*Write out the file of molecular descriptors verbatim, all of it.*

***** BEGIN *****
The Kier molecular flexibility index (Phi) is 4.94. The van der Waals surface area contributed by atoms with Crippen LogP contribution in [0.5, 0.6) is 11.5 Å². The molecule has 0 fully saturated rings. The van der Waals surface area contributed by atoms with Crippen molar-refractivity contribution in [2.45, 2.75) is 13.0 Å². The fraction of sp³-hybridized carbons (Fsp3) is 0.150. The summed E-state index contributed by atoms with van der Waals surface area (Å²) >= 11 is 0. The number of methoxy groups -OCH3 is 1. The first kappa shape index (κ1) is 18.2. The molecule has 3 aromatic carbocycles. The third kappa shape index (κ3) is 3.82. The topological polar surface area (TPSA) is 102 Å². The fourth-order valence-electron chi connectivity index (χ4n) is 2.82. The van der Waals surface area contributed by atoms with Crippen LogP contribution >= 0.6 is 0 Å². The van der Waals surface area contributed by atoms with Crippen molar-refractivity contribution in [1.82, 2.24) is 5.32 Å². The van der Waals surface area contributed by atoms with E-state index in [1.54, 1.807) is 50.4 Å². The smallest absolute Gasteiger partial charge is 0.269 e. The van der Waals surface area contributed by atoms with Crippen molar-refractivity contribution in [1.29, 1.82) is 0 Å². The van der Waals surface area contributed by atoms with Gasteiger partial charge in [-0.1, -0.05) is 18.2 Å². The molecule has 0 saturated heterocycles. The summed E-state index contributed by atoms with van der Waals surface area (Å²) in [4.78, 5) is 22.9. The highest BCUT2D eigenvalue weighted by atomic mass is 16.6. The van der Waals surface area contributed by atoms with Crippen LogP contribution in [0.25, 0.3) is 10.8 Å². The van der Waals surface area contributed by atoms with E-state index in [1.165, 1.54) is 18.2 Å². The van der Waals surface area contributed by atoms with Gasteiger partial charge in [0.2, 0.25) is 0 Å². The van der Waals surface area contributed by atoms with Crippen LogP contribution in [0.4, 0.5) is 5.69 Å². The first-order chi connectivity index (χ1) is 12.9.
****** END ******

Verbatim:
The Kier molecular flexibility index (Phi) is 4.94. The van der Waals surface area contributed by atoms with Crippen LogP contribution in [0.5, 0.6) is 11.5 Å². The molecule has 0 fully saturated rings. The van der Waals surface area contributed by atoms with Crippen molar-refractivity contribution in [2.45, 2.75) is 13.0 Å². The fraction of sp³-hybridized carbons (Fsp3) is 0.150. The summed E-state index contributed by atoms with van der Waals surface area (Å²) >= 11 is 0. The number of methoxy groups -OCH3 is 1. The first kappa shape index (κ1) is 18.2. The molecule has 3 aromatic carbocycles. The third kappa shape index (κ3) is 3.82. The topological polar surface area (TPSA) is 102 Å². The fourth-order valence-electron chi connectivity index (χ4n) is 2.82. The van der Waals surface area contributed by atoms with Crippen LogP contribution >= 0.6 is 0 Å². The van der Waals surface area contributed by atoms with Crippen molar-refractivity contribution in [1.82, 2.24) is 5.32 Å². The van der Waals surface area contributed by atoms with E-state index in [1.54, 1.807) is 50.4 Å². The smallest absolute Gasteiger partial charge is 0.269 e. The van der Waals surface area contributed by atoms with Crippen molar-refractivity contribution in [1.29, 1.82) is 0 Å². The van der Waals surface area contributed by atoms with Gasteiger partial charge in [-0.1, -0.05) is 18.2 Å². The molecule has 0 saturated heterocycles. The summed E-state index contributed by atoms with van der Waals surface area (Å²) in [4.78, 5) is 22.9. The highest BCUT2D eigenvalue weighted by atomic mass is 16.6. The van der Waals surface area contributed by atoms with Crippen LogP contribution in [0.25, 0.3) is 10.8 Å². The van der Waals surface area contributed by atoms with E-state index in [1.165, 1.54) is 18.2 Å². The van der Waals surface area contributed by atoms with Gasteiger partial charge in [0.2, 0.25) is 0 Å². The van der Waals surface area contributed by atoms with Crippen LogP contribution in [0.4, 0.5) is 5.69 Å². The first-order chi connectivity index (χ1) is 12.9.